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    I'm doing my notes on binding energy, fusion etc, I just needed to clarify this. I'm assuming it to be true because it just seems logical, but I want to be sure.
    Nucleons lose some mass(energy) when they bind to form nuclei. So the mass of any unbound, isolated nucleon is always the same, right?
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    No because nucleus have a different proton numbers. Oxygen has 8 protons and carbon 6 protons and Hydrogen 1 proton. This is complementary to the number of electrons the nucleus of each atom has. The mass of nucleus is made up of neutron and proton amounts. The neutron number is the atomic mass minimize the proton number.
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    (Original post by gloria97)
    I'm doing my notes on binding energy, fusion etc, I just needed to clarify this. I'm assuming it to be true because it just seems logical, but I want to be sure.
    Nucleons lose some mass(energy) when they bind to form nuclei. So the mass of any unbound, isolated nucleon is always the same, right?
    (Original post by HYI52N)
    No because nucleus have a different proton numbers. Oxygen has 8 protons and carbon 6 protons and Hydrogen 1 proton. This is complementary to the number of electrons the nucleus of each atom has. The mass of nucleus is made up of neutron and proton amounts. The neutron number is the atomic mass minimize the proton number.
    I think OP was referring to nucleons, not nuclei.

    Just to clarify, are you referring to the particles which make up the nucleus (i.e. neutrons and protons) having the same mass when isolated?
    If so, then yes, it's true that both of these particles will lose mass-energy when bound by the strong interaction, as you stated. If you consider a neutron/proton completely isolated, at rest, than that is a constant value.

    As another note, because you're referring to both neutrons and protons at once: both particles have a constant rest mass (given on exam data sheets), which states their mass when completely isolated and at complete rest (because if the particle's moving, then its mass will begin to alter as per relativity). Neutrons and protons have very similar but different rest masses:

    Proton: 1.672621777(74)×10−27 kg
    Neutron: 1.674927351(74)×10−27 kg

    Neutrons are slightly more massive than protons. However, the values are equal to 3 significant figures, which you'll probably seldom need to work beyond.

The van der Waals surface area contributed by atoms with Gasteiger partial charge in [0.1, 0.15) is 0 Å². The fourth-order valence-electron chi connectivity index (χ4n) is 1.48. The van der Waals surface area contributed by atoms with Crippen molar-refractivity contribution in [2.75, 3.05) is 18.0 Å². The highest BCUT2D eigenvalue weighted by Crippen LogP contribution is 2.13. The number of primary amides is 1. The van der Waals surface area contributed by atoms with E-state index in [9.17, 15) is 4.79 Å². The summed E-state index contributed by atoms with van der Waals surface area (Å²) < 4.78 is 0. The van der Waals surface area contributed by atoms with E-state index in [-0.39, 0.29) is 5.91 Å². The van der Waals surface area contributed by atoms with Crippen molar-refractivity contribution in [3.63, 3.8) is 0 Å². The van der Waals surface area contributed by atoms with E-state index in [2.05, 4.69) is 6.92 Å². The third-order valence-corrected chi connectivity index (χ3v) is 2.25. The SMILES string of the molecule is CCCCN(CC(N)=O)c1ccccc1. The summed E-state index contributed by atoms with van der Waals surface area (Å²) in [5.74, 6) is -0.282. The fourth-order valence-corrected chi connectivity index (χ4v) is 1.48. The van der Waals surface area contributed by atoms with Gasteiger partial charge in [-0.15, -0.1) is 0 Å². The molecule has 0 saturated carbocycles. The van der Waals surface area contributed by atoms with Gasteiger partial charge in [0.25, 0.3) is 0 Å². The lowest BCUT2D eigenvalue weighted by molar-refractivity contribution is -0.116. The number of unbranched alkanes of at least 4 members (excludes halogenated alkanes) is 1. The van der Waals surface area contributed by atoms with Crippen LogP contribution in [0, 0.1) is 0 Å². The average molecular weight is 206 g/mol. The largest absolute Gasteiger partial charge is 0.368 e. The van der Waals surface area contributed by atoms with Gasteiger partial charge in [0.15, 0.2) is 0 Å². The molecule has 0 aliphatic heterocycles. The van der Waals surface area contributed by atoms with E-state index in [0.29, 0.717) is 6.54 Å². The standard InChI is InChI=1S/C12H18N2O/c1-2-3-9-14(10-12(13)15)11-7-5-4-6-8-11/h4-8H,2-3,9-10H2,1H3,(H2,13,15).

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    (Original post by HYI52N)
    No because nucleus have a different proton numbers. Oxygen has 8 protons and carbon 6 protons and Hydrogen 1 proton. This is complementary to the number of electrons the nucleus of each atom has. The mass of nucleus is made up of neutron and proton amounts. The neutron number is the atomic mass minimize the proton number.
    (Original post by sjgriffiths)
    I think OP was referring to nucleons, not nuclei.

    Just to clarify, are you referring to the particles which make up the nucleus (i.e. neutrons and protons) having the same mass when isolated?
    If so, then yes, it's true that both of these particles will lose mass-energy when bound by the strong interaction, as you stated. If you consider a neutron/proton completely isolated, at rest, than that is a constant value.

    As another note, because you're referring to both neutrons and protons at once: both particles have a constant rest mass (given on exam data sheets), which states their mass when completely isolated and at complete rest (because if the particle's moving, then its mass will begin to alter as per relativity). Neutrons and protons have very similar but different rest masses:

    Proton: 1.672621777(74)×10−27 kg
    Neutron: 1.674927351(74)×10−27 kg

    Neutrons are slightly more massive than protons. However, the values are equal to 3 significant figures, which you'll probably seldom need to work beyond.
    Yeah, I was referring to neutrons and protons. I'm glad that's clarified, thank you
 
 
 
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